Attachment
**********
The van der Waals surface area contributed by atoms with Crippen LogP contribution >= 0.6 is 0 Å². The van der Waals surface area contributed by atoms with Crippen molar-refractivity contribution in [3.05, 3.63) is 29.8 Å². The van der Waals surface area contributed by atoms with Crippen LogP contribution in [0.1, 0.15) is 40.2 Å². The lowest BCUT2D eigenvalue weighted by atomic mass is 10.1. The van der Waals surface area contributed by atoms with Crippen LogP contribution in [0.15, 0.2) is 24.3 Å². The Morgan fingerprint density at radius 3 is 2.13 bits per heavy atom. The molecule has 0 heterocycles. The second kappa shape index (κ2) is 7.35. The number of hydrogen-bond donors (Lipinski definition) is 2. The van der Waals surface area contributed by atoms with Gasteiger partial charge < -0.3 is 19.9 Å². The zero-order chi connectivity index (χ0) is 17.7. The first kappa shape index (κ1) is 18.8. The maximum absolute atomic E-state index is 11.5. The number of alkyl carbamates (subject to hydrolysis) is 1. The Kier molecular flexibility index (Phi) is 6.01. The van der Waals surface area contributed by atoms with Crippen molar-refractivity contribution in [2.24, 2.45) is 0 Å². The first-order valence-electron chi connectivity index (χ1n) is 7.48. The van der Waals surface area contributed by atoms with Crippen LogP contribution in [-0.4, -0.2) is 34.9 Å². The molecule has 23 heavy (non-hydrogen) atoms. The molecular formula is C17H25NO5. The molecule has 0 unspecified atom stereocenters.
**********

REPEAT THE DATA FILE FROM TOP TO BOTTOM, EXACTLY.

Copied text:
The van der Waals surface area contributed by atoms with Crippen LogP contribution >= 0.6 is 0 Å². The van der Waals surface area contributed by atoms with Crippen molar-refractivity contribution in [3.05, 3.63) is 29.8 Å². The van der Waals surface area contributed by atoms with Crippen LogP contribution in [0.1, 0.15) is 40.2 Å². The lowest BCUT2D eigenvalue weighted by atomic mass is 10.1. The van der Waals surface area contributed by atoms with Crippen LogP contribution in [0.15, 0.2) is 24.3 Å². The Morgan fingerprint density at radius 3 is 2.13 bits per heavy atom. The molecule has 0 heterocycles. The second kappa shape index (κ2) is 7.35. The number of hydrogen-bond donors (Lipinski definition) is 2. The van der Waals surface area contributed by atoms with Gasteiger partial charge < -0.3 is 19.9 Å². The zero-order chi connectivity index (χ0) is 17.7. The first kappa shape index (κ1) is 18.8. The maximum absolute atomic E-state index is 11.5. The number of alkyl carbamates (subject to hydrolysis) is 1. The Kier molecular flexibility index (Phi) is 6.01. The van der Waals surface area contributed by atoms with Crippen molar-refractivity contribution in [2.24, 2.45) is 0 Å². The first-order valence-electron chi connectivity index (χ1n) is 7.48. The van der Waals surface area contributed by atoms with Crippen LogP contribution in [-0.4, -0.2) is 34.9 Å². The molecule has 23 heavy (non-hydrogen) atoms. The molecular formula is C17H25NO5. The molecule has 0 unspecified atom stereocenters.